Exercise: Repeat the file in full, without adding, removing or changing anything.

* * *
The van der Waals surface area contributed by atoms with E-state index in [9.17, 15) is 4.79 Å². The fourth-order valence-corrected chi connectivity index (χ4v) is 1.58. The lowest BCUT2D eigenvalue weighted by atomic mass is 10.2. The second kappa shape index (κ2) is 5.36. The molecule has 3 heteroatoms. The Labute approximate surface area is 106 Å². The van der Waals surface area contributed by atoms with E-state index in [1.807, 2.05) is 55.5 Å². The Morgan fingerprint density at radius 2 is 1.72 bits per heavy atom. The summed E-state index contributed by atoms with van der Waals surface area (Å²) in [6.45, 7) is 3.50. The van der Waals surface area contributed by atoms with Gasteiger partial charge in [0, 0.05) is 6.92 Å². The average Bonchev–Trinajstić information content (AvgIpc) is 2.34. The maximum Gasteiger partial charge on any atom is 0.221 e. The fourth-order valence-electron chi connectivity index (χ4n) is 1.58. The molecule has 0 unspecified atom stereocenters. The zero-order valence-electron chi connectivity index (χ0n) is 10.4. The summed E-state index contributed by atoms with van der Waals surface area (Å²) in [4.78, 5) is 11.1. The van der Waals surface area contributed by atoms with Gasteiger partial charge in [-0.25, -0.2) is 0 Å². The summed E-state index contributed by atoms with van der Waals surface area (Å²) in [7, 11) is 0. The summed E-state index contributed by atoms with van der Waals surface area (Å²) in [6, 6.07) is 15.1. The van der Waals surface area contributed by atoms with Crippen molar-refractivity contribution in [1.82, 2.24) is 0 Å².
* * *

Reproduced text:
The van der Waals surface area contributed by atoms with E-state index in [9.17, 15) is 4.79 Å². The fourth-order valence-corrected chi connectivity index (χ4v) is 1.58. The lowest BCUT2D eigenvalue weighted by atomic mass is 10.2. The second kappa shape index (κ2) is 5.36. The molecule has 3 heteroatoms. The Labute approximate surface area is 106 Å². The van der Waals surface area contributed by atoms with E-state index in [1.807, 2.05) is 55.5 Å². The Morgan fingerprint density at radius 2 is 1.72 bits per heavy atom. The summed E-state index contributed by atoms with van der Waals surface area (Å²) in [6.45, 7) is 3.50. The van der Waals surface area contributed by atoms with Gasteiger partial charge in [0, 0.05) is 6.92 Å². The average Bonchev–Trinajstić information content (AvgIpc) is 2.34. The maximum Gasteiger partial charge on any atom is 0.221 e. The fourth-order valence-electron chi connectivity index (χ4n) is 1.58. The molecule has 0 unspecified atom stereocenters. The zero-order valence-electron chi connectivity index (χ0n) is 10.4. The summed E-state index contributed by atoms with van der Waals surface area (Å²) in [4.78, 5) is 11.1. The van der Waals surface area contributed by atoms with Gasteiger partial charge in [-0.25, -0.2) is 0 Å². The summed E-state index contributed by atoms with van der Waals surface area (Å²) in [7, 11) is 0. The summed E-state index contributed by atoms with van der Waals surface area (Å²) in [6, 6.07) is 15.1. The van der Waals surface area contributed by atoms with Crippen molar-refractivity contribution in [1.82, 2.24) is 0 Å².